"Humans are humans. We all wish for a better life for our families and children. The blood that has soaked into the earth of foreign lands while defending our freedom is all of one color. We are unique...we are a country founded on immigration. We are a country of immigrants. That is what makes us strong. That is what allows us to move forward. This is the American way." - Ronald Reagan
"Can we doubt that only a Divine Providence placed this land, this island of freedom, here as a refuge for all those people in the world who yearn to breathe freely: Jews and Christians enduring persecution behind the Iron Curtain, the boat people of Southeast Asia, of Cuba and Haiti, the victims of drought and famine in Africa, the freedom fighters of Afghanistan and our own countrymen held in savage captivity." - Reagan at the 1980 Republican convention
"Our whole country is made up of people who came here from someplace else, either the individuals themselves or, like myself -- in my case it was grandparents, others it's their parents -- but we represent the cultures and the diversity of the whole world. And we've come together in what some people called a melting pot and created a whole new breed of human being called an American. And I have to say, I think America's great success in the world has been the result of this diversity and this understanding and coming together of such diverse peoples. And I just have to say that our Hispanic Americans -- their contribution to America is not surpassed by that of any other people. They have brought a great warmth, and they have brought great traditions of family. In our wars, they have brought great service and great heroism and loyalty to this country. And all I would like to say to them is, God bless them all, and vaya con Dios." - Reagan September 13, 1985
Ive spoken of the shining city all my political life, but I dont know if I ever quite communicated what I saw when I said it. But in my mind it was a tall, proud city built on rocks stronger than oceans, windswept, God-blessed, and teeming with people of all kinds living in harmony and peace; a city with free ports that hummed with commerce and creativity. And if there had to be city walls, the walls had doors and the doors were open to anyone with the will and heart to get there. Thats how I saw it, and see it still. Farewell Address to the Nation, January 11, 1989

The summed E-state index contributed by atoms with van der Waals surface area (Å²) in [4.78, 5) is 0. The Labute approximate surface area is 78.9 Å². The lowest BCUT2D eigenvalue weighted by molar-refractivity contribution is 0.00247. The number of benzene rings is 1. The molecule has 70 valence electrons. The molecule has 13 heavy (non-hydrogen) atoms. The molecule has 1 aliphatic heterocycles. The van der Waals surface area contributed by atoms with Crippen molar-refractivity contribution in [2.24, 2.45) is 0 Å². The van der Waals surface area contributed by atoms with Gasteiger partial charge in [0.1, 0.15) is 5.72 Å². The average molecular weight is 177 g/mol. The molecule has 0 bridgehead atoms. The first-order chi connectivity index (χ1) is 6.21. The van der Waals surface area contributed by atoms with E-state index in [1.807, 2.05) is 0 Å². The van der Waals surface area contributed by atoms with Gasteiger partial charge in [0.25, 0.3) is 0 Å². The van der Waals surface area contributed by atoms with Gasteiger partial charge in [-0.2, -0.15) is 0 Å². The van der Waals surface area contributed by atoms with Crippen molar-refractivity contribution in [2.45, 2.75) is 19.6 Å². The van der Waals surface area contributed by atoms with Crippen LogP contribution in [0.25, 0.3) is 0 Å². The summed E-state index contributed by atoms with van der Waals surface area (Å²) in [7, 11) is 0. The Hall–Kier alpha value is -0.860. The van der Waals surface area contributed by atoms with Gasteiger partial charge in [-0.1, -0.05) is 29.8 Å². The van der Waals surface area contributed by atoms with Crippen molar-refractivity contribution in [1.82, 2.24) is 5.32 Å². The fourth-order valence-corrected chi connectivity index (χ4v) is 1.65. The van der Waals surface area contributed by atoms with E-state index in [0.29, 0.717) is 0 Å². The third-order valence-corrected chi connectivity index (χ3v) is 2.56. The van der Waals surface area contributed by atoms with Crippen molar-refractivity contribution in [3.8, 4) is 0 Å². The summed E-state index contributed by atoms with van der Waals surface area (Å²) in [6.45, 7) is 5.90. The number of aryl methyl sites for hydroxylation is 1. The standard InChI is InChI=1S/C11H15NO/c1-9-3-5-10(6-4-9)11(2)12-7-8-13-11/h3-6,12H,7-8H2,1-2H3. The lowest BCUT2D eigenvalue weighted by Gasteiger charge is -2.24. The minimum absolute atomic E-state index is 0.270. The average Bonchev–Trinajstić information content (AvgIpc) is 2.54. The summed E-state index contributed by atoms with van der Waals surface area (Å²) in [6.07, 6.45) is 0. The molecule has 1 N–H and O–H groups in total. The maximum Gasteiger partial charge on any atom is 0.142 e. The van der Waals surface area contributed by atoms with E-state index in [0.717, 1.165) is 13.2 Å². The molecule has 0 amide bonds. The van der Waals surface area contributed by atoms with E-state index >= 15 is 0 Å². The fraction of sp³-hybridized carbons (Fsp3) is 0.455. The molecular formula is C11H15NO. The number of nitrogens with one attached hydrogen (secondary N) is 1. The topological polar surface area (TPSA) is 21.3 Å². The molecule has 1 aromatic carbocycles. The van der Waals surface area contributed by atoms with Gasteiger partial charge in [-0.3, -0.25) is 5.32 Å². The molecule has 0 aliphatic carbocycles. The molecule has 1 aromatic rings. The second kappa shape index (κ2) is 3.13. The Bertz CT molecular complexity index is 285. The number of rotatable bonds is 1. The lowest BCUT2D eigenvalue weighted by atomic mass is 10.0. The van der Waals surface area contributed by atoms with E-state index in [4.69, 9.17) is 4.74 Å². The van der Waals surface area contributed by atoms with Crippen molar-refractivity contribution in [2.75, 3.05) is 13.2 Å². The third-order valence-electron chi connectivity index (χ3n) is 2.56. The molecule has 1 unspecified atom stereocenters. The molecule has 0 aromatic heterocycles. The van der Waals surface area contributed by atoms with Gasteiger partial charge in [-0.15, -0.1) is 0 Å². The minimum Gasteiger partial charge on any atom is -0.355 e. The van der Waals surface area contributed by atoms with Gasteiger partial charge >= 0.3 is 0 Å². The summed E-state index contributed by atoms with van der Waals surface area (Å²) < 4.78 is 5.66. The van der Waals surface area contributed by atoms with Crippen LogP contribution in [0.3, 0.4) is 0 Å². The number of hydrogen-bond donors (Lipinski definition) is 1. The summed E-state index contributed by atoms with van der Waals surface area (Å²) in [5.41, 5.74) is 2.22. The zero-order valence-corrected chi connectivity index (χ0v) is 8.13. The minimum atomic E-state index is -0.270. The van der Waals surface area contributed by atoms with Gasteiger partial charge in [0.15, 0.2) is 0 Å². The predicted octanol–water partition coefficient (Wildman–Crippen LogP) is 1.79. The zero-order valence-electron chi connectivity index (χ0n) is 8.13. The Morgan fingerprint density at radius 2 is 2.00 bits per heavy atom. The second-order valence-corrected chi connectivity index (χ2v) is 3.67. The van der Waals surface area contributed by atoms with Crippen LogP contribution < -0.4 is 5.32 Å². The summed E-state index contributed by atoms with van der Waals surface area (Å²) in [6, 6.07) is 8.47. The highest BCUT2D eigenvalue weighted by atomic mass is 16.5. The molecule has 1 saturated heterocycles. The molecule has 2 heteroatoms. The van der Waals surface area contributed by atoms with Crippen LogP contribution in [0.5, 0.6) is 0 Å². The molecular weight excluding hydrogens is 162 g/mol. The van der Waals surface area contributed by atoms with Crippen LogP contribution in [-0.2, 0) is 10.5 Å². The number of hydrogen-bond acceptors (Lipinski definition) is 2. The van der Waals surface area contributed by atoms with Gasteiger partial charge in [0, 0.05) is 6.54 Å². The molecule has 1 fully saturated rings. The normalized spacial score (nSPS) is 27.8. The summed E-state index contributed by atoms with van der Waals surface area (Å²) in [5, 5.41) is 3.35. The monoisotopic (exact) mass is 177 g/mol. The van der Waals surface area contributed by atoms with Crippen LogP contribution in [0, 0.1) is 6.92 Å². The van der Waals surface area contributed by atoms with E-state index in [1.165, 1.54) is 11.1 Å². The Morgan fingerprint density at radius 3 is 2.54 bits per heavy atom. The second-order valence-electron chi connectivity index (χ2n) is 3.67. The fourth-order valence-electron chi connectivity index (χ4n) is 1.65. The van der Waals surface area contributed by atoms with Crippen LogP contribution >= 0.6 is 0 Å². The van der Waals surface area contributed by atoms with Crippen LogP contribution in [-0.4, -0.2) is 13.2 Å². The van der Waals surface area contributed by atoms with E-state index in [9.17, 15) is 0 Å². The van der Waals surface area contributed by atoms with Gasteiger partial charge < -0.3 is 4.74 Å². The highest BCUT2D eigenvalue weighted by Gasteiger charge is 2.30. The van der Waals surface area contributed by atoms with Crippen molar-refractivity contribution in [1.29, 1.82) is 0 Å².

In further news, critics at the DNC fear these possible illegal immigrants will not be able to drive to the polls on election day.
We all want that....its the massive illegal migration we are against.
I'll believe it when I see it.
"State officials say 250,000 licenses are in line to be suspended"
So what's the hold up?
"But critics say the enforcement will fall mainly on illegal immigrants who are hard-working members of society..."
But critics say the enforcement will fall mainly on ILLEGAL immigrants...
"- and to local D.M.V. clerks with no understanding of complicated immigration laws."
Illegal = AGAINST the LAW! What is so d**n complicated about that?
"It's actually harmful to national security to deny licenses to people on the basis of immigration status."
Not if you deport them.
"typically ran $20,000 to $25,000 a year"
Wages no American will work for , huh?
Okay, I get it. This is another one of those stories where we are supposed to feel sorry for the illegals. I have a very hard time working up a whole lot of sympathy for those who circumvent our laws and take our jobs and our resources and who cheat OUR children and then when they get in trouble for it, we're supposed to make the trouble go away. I do feel a little sorry for the children born to these irresponsible lawbreakers. It isn't their fault and it's too bad that their lives are disrupted by their parents lack of thought and consideration for them. But it's a matter of priorities. We need to take care of own before we try to take care of the rest of the world.
Who knew that a fake SS card would have been the speedy answer to his problems.